With the tone set by these two volumes, this scale was both expanded upon and refined in greater detail by the 2013 publications in which the matters mentioned were explored in greater contextual depth that the concentration on the respective regions of Africa and Asia allowed for. This is no less the case in the 2014 Orthodox Handbook on Ecumenism, in which the focus is not as specifically on theological education, but more on ecumenism as it relates to Orthodox theology and institutions, although the significant second-to-last section of this volume offers ample reflection on issues related to Orthodox ecumenical theological education.

Overwhelming as these overviews are in their geographical scope, one, at the same time, gets a clear sense from these volumes that the diversities related to theological education are such that specificity – alternatively formulated: locality, alternatively formulated: contextuality3 – will remain one of the defining characteristics of theological education. As immensely valuable as generalised perspectives are in order from a distance to gain understanding, to discern trends, and then to make decisions and to encourage movement, these ‘greater worlds’ can in the minds and beings of most people – perhaps the most cosmopolitan amongst us are exempt from this – only happen here. This is also shown by the case studies included in these volumes. Always, the ‘greater worlds’ are domesticated in the here: the only possible kind of reception of the ‘greater worlds’ is local. The international Christian community is, with possibly the exception of a select few engaged in international ecumenical gatherings, always received in a small circle: the church and its education are ever on-the-spot.

Specificity, locality and contextuality place before the Church, in its broadest view, the issue of diversity – a matter which Naidoo (in press) will in a new publication examine in relation to theological education from various practical perspectives. Let us, therefore, here take a more conceptual bearing – a stance that has the inherent capacity to recast thinking on diversity in theological education into a new mould, fit for the times in which we are increasingly beginning to find ourselves.

Post-secularism and inclusive liberalism (= love thy neighbour?)

It has been said a few times, also in response to Taylor’s important book A secular age (2007; cf. Goosen 2007; applied to theological education, Bergdahl 2010), that the idea of secularism as a non-religious orientation to life, most explicitly to public life, has over the past century been a more or less Western European/ised phenomenon; moreover, it seems from sociological points of view (cf. Berger 1999:1–19; essays collected in Nynäs, Lassander & Utriainen 2012) even in that context to have been quite an elitist endeavour, found mostly amongst intellectuals and the leadership elites. No doubt it is valid that secularism in such a ‘pure’ form had dawned in Africa and Asia only amongst the educated classes, and even then, not very broadly. In the Americas, it seems the situation was not much different, even giving birth to what is in a sense secularism’s opposite: popular – that is, broad-based – fundamentalism (cf. Lombaard 2012:139–169, drawing on e.g. Dixon 1910–1915; Munson 2006:255–270). In the Far East, the configuration of religious values has played out much differently. In Europe, with its most extreme forms of official religious negation found in the Soviet-style anti-religionism and in the French laïcité principle, a sliding scale of popular attitudes to religion is seen across countries and regions, at times related to the history of association of the churches with earlier political ideologies and practices. On that continent, it seems at a broad sweep to be the current case that the countries where the more symbolically-oriented expressions of Christianity – Orthodox and Catholic orientations – had held sway earlier, the Church had taken deeper popular root than in countries more given to Protestantism, with the post-Soviet era Baltic countries providing an example of this tendency.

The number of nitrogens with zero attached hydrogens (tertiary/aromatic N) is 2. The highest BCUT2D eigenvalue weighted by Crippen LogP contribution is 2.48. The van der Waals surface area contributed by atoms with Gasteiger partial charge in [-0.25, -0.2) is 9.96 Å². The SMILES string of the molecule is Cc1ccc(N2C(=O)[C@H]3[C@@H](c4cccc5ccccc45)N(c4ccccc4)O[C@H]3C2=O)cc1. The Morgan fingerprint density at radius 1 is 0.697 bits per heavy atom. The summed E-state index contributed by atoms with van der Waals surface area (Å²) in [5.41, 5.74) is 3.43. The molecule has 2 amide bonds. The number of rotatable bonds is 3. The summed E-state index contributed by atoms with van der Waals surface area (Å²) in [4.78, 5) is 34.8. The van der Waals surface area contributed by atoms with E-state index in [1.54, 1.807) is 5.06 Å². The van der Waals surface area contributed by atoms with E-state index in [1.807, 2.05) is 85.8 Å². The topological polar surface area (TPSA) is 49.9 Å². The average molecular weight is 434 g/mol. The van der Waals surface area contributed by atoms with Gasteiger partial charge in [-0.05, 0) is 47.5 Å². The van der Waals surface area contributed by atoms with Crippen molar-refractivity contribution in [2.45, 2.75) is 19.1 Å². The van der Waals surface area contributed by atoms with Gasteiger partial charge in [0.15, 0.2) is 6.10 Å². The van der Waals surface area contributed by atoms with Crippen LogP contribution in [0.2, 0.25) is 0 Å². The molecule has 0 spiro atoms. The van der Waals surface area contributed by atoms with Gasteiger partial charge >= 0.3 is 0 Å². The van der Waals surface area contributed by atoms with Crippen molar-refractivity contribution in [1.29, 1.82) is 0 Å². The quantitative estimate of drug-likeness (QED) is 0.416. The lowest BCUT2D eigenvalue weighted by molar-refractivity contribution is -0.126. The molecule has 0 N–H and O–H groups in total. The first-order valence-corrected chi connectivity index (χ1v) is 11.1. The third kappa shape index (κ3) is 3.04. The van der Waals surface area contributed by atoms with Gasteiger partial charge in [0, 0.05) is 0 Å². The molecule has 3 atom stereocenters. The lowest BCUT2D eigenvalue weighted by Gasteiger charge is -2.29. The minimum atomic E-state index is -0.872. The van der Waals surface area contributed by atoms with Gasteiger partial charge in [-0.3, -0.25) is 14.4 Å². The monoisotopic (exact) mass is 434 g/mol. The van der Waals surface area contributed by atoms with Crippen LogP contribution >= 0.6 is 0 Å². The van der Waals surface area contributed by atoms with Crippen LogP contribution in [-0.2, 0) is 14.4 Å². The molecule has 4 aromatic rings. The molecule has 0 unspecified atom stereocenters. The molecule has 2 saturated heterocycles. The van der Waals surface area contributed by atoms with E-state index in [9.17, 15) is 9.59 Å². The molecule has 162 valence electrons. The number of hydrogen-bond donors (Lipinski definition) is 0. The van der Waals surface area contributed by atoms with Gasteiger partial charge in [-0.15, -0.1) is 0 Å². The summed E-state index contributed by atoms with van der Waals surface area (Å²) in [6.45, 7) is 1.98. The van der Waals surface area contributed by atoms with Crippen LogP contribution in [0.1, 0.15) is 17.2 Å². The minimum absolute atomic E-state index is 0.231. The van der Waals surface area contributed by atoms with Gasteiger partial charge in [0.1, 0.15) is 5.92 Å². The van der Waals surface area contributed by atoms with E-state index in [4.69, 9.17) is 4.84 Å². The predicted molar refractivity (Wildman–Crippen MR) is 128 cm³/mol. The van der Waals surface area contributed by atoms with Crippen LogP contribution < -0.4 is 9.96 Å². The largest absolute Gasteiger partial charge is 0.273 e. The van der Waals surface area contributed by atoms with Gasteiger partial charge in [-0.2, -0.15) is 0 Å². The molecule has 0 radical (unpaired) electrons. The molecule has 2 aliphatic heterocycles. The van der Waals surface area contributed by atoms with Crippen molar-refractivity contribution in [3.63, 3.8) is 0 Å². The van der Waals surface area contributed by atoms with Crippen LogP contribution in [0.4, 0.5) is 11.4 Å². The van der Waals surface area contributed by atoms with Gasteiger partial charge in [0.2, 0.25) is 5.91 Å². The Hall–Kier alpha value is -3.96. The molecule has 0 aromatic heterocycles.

However, with the inkling of a new cultural movement being given influential expression to by Habermas (2008:17–29), with his article, ‘Secularism’s crisis of faith: Notes on post-secular society’ followed by, for example, Turner (2010:649–667), Nynäs, and Lassander and Utriainen (2012) – although there had been precursors to Habermas – it seems that the era of strong preference for non-religious orientations in public life and amongst public and intellectual figures, is experiencing something of a change. With a pendulum that may have swung from implicit bias in favour of expressed religiosity in pre-secularist times to implicit bias in opposition to expressed religiosity during the secularist phase in Western/ised societies, a more natural kind of balance is now being sensed, or sought.

One way in which this is carried out, is through the relatively new concept relating to law and the place of religion in society, termed inclusive liberalism by Benson. Benson’s argument, presented successfully in the upper law courts of Canada, and in subsequent publications and presentations internationally (Benson 2008:297–312; 2012; 2013a; 2013b:12–29), may be centralised around one point, from which various implications flow.